P1040921Then there was a stand which offered lamb sausage sandwiches (sausage in French bread), but since I’m not eating bread for the moment I gave that a miss.  The savoury cakes and such from a caterer in St Pons  had sold out, but there was the stand selling fish…


…  well, you could buy the trout fresh out of the tank, take it home to cook and eat it, but for eating sur place they had prepared other things: ecrevisse (crayfish), which are like miniature lobsters, truitelle, which is very small trout, prepared like whitebait (the fish are about as long as your middle finger), and accras a la truite, deep-fried fritters made with trout rather than the usual salt cod.  No prizes for guessing what I had for lunch – of course the accras won! And I’m sorry, you won’t see a picture of what I had, as holding the camera with one greasy hand whilst holding the food in the other proved just too tricky :-)!


After the food there was more entertainment!  First a visit to the church, which dates back to the 12th century! It is very small, but then a village of around 27 inhabitants would not need a very large church.

The church had certainly seen better days, but there are still two splendid crystal chandeliers, and you can tell from one of the altars that they must have been very proud of their church once.  But what’s with re-painting the statue of St Michael? Who ever thought that bright-red would be a good colour for his lips??  It seems to have faded a little since the last time I saw that statue a few years ago, but still!


A couple of stands had been set up inside the church.  One was a historian who was selling the books he had researched of all the villages which had once belonged to the Seigneur of Minerve.  I couldn’t resist the book about Saint Jean de Minervois, and will be reading all about that in due course!  At the other stands paper things like cards and drawings were for sale.

Back outside the church there was a display of weapons and armour, which would have been used by knights in olden days.  The helmets were beautifully shiny, and the one which was not (i.e. slightly rusty) reminded me that originally these items were all made before the days of stainless steel, and required hours and hours of polishing to maintain them looking good.  And these replicas were made in the same way and I imagine require the same TLC!

There were guys who were going to give us a demonstration on how these “tools” were put to use…

…and there was music!


I spent a most enjoyable afternoon at this small fete!  Make sure you go if you are in the area when it takes place next year.  Just one thing before I leave you – this sculpture stands by the church – any ideas what it might represent?


Goodbye Boisset, til next year!


Food Fest

I feel that of late I’ve been neglecting the food side of things.  You all know that the best foods and restaurants are to be found in France ;-), so I thought I’d give you a glimpse of some of the restaurants I’ve been to over the past few months.  Who knows, it might whet your appetite to try them for yourself!  But just one word before this food-fest starts:  don’t think that I do nothing but eat out in restaurants!!  I’ve just not been very diligent in writing about the restaurant visits this year!!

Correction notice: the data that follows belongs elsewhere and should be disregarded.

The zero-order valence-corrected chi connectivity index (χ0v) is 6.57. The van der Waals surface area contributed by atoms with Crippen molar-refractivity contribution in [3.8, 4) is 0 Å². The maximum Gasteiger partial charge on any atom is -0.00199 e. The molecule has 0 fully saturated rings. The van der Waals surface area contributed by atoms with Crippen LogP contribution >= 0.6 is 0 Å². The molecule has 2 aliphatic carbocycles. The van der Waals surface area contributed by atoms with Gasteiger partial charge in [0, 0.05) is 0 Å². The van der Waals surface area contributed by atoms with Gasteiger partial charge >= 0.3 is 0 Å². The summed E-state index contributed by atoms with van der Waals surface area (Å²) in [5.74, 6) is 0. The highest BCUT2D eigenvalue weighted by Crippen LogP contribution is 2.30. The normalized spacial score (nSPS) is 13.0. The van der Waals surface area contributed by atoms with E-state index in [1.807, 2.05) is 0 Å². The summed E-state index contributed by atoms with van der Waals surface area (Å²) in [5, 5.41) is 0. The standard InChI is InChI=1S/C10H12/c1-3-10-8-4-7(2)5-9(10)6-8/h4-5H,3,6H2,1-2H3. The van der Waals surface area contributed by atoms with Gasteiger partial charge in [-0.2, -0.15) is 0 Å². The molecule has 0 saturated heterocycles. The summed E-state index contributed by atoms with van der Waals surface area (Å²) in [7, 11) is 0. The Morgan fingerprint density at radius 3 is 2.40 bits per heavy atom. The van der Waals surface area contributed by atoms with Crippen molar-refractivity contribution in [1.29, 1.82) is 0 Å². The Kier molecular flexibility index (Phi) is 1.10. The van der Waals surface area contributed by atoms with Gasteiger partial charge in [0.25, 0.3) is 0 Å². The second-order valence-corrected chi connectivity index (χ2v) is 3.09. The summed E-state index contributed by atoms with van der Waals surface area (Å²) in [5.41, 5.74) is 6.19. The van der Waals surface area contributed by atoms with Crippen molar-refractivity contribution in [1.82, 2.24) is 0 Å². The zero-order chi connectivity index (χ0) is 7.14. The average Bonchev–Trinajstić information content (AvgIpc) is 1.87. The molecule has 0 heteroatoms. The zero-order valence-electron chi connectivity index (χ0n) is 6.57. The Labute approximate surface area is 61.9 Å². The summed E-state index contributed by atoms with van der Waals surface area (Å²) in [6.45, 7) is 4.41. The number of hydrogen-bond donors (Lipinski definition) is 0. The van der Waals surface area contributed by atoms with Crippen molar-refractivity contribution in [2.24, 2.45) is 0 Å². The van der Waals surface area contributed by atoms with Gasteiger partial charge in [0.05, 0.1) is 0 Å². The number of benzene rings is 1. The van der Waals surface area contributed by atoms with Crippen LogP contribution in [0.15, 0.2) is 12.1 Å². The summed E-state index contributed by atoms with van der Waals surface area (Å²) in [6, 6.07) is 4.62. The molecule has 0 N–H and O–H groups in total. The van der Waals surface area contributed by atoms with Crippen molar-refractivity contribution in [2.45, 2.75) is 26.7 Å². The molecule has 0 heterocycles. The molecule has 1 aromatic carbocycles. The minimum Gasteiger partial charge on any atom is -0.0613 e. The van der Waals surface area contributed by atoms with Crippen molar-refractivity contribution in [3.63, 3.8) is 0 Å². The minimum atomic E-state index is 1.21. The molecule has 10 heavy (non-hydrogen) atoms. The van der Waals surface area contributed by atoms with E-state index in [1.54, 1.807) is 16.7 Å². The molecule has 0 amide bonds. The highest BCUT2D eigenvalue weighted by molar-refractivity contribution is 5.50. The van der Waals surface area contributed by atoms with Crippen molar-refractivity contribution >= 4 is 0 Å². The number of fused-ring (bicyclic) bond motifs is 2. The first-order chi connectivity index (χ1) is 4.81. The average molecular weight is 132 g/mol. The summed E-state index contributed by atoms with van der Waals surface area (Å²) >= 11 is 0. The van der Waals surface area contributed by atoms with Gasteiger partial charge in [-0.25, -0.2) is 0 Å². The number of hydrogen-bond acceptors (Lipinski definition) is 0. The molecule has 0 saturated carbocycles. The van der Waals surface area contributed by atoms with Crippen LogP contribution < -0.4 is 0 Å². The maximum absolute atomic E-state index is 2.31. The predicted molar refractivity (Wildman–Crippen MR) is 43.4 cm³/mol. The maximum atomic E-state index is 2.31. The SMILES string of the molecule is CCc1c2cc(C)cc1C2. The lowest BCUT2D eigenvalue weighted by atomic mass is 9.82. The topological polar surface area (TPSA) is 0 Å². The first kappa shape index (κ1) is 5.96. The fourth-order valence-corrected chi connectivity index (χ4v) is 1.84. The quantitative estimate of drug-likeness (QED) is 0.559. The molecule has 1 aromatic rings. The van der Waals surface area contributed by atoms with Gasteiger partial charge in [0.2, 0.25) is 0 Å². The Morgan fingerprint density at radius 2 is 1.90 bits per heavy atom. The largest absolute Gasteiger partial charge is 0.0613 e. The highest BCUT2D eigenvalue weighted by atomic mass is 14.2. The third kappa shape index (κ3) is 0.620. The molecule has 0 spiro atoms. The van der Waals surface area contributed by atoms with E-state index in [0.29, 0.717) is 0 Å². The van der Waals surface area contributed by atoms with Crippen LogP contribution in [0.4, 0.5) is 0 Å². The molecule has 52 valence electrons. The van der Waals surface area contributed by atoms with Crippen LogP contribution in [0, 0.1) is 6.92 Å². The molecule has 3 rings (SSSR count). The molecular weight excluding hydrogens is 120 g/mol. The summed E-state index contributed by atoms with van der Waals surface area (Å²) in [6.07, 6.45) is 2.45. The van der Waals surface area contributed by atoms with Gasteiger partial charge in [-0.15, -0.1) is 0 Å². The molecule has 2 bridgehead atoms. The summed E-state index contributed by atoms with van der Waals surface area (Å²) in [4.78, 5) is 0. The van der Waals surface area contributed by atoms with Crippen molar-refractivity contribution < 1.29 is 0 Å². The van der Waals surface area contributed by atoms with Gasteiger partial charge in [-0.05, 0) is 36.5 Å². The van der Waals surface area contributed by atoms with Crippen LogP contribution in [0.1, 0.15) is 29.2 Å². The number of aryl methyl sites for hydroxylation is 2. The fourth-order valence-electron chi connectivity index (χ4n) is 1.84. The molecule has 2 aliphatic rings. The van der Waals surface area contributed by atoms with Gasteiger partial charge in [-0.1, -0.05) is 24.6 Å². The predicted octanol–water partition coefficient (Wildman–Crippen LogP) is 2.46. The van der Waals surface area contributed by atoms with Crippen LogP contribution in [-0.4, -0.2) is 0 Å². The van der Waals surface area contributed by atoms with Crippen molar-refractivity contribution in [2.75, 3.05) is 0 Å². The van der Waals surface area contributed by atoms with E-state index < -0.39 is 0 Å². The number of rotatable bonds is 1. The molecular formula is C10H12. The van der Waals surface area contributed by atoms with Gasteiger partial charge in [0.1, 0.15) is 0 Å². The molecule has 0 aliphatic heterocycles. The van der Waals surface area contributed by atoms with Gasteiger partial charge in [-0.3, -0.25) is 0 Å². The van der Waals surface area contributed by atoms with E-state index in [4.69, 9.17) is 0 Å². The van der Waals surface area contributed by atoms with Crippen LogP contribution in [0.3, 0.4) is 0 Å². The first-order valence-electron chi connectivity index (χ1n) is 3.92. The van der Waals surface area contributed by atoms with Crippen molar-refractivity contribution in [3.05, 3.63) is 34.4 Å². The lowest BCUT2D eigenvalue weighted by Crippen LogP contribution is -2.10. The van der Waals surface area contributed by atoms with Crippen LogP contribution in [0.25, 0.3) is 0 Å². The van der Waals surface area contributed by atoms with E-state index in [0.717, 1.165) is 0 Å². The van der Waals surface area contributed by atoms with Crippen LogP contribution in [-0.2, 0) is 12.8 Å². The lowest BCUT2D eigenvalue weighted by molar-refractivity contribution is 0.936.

Restaurant Le Petit Nice in Roquebrun has a lovely location overlooking the river and the bridge built in the 1870’s.  The menu has not changed much ever since I’ve known this restaurant, but the food is good, the service friendly and the views superb!

I have written about Restaurant de l’Orb in Cessenon sur Orb before, and I’ve been back for another couple of meals since my first visit.  It’s been very good each and every time!

Restaurant Fleurs d’Olargues in Olargues has the best view of the village, with a terrace overlooking the bridge and the village on the hillside beyond.  The restaurant is owned and run by a Danish family, who have created a wonderful place for good food!  Summer evenings on the terrace don’t come any more romantic!

L’Auberge de Mauroul is located in Mauroul, a tiny little village lost in the hills.  The drive is stunning and the food very good.  Don’t miss their aligot, a wonderfully rich potato puree with cheese!

Demeure de Flore is a hotel and restaurant in Lacabarade, on the D612 which connects St Chinian to Mazamet.  I went for lunch there with friends and had a lovely afternoon.  Lunch was inside as it felt a little too cool on the terrace, but we managed to take our coffee outside when the sun came out and the wind had dropped.  Francesco di Bari, the owner of Demeure de Flore, keeps the grounds looking pristine, and it was lovely sitting outside soaking up the sunshine.

L’Asphodele in Oupia is a fairly recent and modern restaurant, and seemingly the only restaurant in this post without a dedicated internet site.  The service was friendly and efficient and the food very good, even though it was not quite as photogenic as it might have been.

I have probably posted about L’Appaloosa in Bize Minervois before.  Rachel and Jean-Marc are always very welcoming, and the food has never disappointed!

La Selette in Cabezac is always reliable, and generally very busy, so it’s important to book a table, especially in the evenings!

Bon Appetit!!